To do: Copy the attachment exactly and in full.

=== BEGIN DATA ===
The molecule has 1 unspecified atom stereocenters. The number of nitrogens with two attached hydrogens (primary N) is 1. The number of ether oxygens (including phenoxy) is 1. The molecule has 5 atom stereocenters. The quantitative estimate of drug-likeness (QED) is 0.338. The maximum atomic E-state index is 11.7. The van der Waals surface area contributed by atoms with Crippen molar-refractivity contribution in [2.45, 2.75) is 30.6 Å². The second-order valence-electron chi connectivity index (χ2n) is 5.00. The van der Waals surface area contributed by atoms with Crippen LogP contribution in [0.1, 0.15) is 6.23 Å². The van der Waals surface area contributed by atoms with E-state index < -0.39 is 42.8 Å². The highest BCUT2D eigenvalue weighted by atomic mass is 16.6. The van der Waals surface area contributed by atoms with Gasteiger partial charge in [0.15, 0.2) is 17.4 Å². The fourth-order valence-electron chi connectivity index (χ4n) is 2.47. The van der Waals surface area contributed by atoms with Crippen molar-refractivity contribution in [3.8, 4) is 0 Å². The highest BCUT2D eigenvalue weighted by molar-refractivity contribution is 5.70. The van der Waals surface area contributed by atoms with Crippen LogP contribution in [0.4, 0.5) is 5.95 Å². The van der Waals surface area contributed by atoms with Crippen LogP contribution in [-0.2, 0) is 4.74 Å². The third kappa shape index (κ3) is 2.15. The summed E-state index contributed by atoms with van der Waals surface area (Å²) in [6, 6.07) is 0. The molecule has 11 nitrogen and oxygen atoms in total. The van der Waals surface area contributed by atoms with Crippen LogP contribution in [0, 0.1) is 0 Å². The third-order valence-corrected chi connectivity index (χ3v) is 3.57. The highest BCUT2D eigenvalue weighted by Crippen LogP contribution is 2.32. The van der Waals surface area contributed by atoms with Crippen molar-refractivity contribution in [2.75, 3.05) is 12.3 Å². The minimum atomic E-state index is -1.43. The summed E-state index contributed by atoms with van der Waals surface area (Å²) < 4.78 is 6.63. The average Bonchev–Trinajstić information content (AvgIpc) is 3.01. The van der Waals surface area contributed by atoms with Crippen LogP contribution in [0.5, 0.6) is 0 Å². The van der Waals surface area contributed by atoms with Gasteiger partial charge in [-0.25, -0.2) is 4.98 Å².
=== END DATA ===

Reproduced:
The molecule has 1 unspecified atom stereocenters. The number of nitrogens with two attached hydrogens (primary N) is 1. The number of ether oxygens (including phenoxy) is 1. The molecule has 5 atom stereocenters. The quantitative estimate of drug-likeness (QED) is 0.338. The maximum atomic E-state index is 11.7. The van der Waals surface area contributed by atoms with Crippen molar-refractivity contribution in [2.45, 2.75) is 30.6 Å². The second-order valence-electron chi connectivity index (χ2n) is 5.00. The van der Waals surface area contributed by atoms with Crippen LogP contribution in [0.1, 0.15) is 6.23 Å². The van der Waals surface area contributed by atoms with E-state index < -0.39 is 42.8 Å². The highest BCUT2D eigenvalue weighted by atomic mass is 16.6. The van der Waals surface area contributed by atoms with Gasteiger partial charge in [0.15, 0.2) is 17.4 Å². The fourth-order valence-electron chi connectivity index (χ4n) is 2.47. The van der Waals surface area contributed by atoms with Crippen molar-refractivity contribution in [3.8, 4) is 0 Å². The highest BCUT2D eigenvalue weighted by molar-refractivity contribution is 5.70. The van der Waals surface area contributed by atoms with Crippen LogP contribution in [0.4, 0.5) is 5.95 Å². The van der Waals surface area contributed by atoms with Crippen LogP contribution in [-0.2, 0) is 4.74 Å². The third kappa shape index (κ3) is 2.15. The summed E-state index contributed by atoms with van der Waals surface area (Å²) in [6, 6.07) is 0. The molecule has 11 nitrogen and oxygen atoms in total. The van der Waals surface area contributed by atoms with Crippen LogP contribution in [0, 0.1) is 0 Å². The third-order valence-corrected chi connectivity index (χ3v) is 3.57. The highest BCUT2D eigenvalue weighted by Crippen LogP contribution is 2.32. The van der Waals surface area contributed by atoms with Crippen molar-refractivity contribution in [2.75, 3.05) is 12.3 Å². The minimum atomic E-state index is -1.43. The summed E-state index contributed by atoms with van der Waals surface area (Å²) < 4.78 is 6.63. The average Bonchev–Trinajstić information content (AvgIpc) is 3.01. The van der Waals surface area contributed by atoms with Crippen LogP contribution in [0.5, 0.6) is 0 Å². The van der Waals surface area contributed by atoms with Gasteiger partial charge in [-0.25, -0.2) is 4.98 Å².